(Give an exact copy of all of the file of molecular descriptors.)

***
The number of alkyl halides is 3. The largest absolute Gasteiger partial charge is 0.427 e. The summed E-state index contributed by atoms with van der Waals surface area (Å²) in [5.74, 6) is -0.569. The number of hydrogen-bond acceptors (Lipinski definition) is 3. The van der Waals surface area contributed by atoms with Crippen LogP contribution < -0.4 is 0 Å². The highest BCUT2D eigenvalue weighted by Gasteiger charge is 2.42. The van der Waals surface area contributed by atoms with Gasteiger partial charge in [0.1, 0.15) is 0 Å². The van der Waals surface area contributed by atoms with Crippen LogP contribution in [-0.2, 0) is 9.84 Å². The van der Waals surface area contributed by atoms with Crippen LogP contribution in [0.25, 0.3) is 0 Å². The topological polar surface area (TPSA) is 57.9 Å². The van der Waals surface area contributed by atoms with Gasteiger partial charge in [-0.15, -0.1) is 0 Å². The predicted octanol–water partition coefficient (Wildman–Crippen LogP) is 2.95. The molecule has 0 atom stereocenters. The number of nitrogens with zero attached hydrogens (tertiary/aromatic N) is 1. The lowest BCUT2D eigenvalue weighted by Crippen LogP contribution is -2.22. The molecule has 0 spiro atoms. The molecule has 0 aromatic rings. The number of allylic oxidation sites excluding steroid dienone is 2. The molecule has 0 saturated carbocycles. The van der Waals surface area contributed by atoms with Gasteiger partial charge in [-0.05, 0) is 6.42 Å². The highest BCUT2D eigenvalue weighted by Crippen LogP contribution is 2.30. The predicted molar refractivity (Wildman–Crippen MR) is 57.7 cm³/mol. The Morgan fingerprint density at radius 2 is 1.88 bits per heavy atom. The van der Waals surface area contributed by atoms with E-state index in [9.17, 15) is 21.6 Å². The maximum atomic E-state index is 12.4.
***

The number of alkyl halides is 3. The largest absolute Gasteiger partial charge is 0.427 e. The summed E-state index contributed by atoms with van der Waals surface area (Å²) in [5.74, 6) is -0.569. The number of hydrogen-bond acceptors (Lipinski definition) is 3. The van der Waals surface area contributed by atoms with Crippen LogP contribution < -0.4 is 0 Å². The highest BCUT2D eigenvalue weighted by Gasteiger charge is 2.42. The van der Waals surface area contributed by atoms with Gasteiger partial charge in [0.1, 0.15) is 0 Å². The van der Waals surface area contributed by atoms with Crippen LogP contribution in [-0.2, 0) is 9.84 Å². The van der Waals surface area contributed by atoms with Crippen LogP contribution in [0.25, 0.3) is 0 Å². The topological polar surface area (TPSA) is 57.9 Å². The van der Waals surface area contributed by atoms with Gasteiger partial charge in [-0.15, -0.1) is 0 Å². The predicted octanol–water partition coefficient (Wildman–Crippen LogP) is 2.95. The molecule has 0 atom stereocenters. The number of nitrogens with zero attached hydrogens (tertiary/aromatic N) is 1. The lowest BCUT2D eigenvalue weighted by Crippen LogP contribution is -2.22. The molecule has 0 spiro atoms. The molecule has 0 aromatic rings. The number of allylic oxidation sites excluding steroid dienone is 2. The molecule has 0 saturated carbocycles. The van der Waals surface area contributed by atoms with Gasteiger partial charge in [-0.05, 0) is 6.42 Å². The highest BCUT2D eigenvalue weighted by Crippen LogP contribution is 2.30. The predicted molar refractivity (Wildman–Crippen MR) is 57.7 cm³/mol. The Morgan fingerprint density at radius 2 is 1.88 bits per heavy atom. The van der Waals surface area contributed by atoms with E-state index in [9.17, 15) is 21.6 Å². The maximum atomic E-state index is 12.4.